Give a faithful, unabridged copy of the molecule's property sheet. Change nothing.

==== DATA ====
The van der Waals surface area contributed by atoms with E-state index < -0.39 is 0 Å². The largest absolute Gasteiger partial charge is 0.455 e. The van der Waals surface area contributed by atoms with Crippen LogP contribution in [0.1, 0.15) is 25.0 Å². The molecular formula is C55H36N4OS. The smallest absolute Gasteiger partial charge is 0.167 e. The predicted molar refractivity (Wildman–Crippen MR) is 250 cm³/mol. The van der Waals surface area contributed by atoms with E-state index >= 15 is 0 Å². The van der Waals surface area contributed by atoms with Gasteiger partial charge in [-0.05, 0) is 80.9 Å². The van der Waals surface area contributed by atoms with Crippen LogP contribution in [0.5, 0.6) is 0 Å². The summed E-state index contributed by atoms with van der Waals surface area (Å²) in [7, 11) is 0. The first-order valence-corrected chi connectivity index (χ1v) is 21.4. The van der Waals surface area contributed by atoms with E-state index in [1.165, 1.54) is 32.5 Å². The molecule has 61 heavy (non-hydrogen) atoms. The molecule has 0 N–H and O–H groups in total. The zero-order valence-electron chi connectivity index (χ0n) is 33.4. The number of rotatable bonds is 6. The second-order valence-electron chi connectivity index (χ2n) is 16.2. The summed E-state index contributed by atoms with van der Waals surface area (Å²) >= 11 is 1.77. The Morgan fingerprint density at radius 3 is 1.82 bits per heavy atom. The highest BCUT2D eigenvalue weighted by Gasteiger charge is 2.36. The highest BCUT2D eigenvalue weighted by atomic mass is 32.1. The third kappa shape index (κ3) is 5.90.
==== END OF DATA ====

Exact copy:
The van der Waals surface area contributed by atoms with E-state index < -0.39 is 0 Å². The largest absolute Gasteiger partial charge is 0.455 e. The van der Waals surface area contributed by atoms with Crippen LogP contribution in [0.1, 0.15) is 25.0 Å². The molecular formula is C55H36N4OS. The smallest absolute Gasteiger partial charge is 0.167 e. The predicted molar refractivity (Wildman–Crippen MR) is 250 cm³/mol. The van der Waals surface area contributed by atoms with E-state index >= 15 is 0 Å². The van der Waals surface area contributed by atoms with Gasteiger partial charge in [-0.05, 0) is 80.9 Å². The van der Waals surface area contributed by atoms with Crippen LogP contribution in [0.5, 0.6) is 0 Å². The summed E-state index contributed by atoms with van der Waals surface area (Å²) in [7, 11) is 0. The first-order valence-corrected chi connectivity index (χ1v) is 21.4. The van der Waals surface area contributed by atoms with E-state index in [1.165, 1.54) is 32.5 Å². The molecule has 61 heavy (non-hydrogen) atoms. The molecule has 0 N–H and O–H groups in total. The zero-order valence-electron chi connectivity index (χ0n) is 33.4. The number of rotatable bonds is 6. The second-order valence-electron chi connectivity index (χ2n) is 16.2. The summed E-state index contributed by atoms with van der Waals surface area (Å²) >= 11 is 1.77. The Morgan fingerprint density at radius 3 is 1.82 bits per heavy atom. The highest BCUT2D eigenvalue weighted by Gasteiger charge is 2.36. The highest BCUT2D eigenvalue weighted by atomic mass is 32.1. The third kappa shape index (κ3) is 5.90.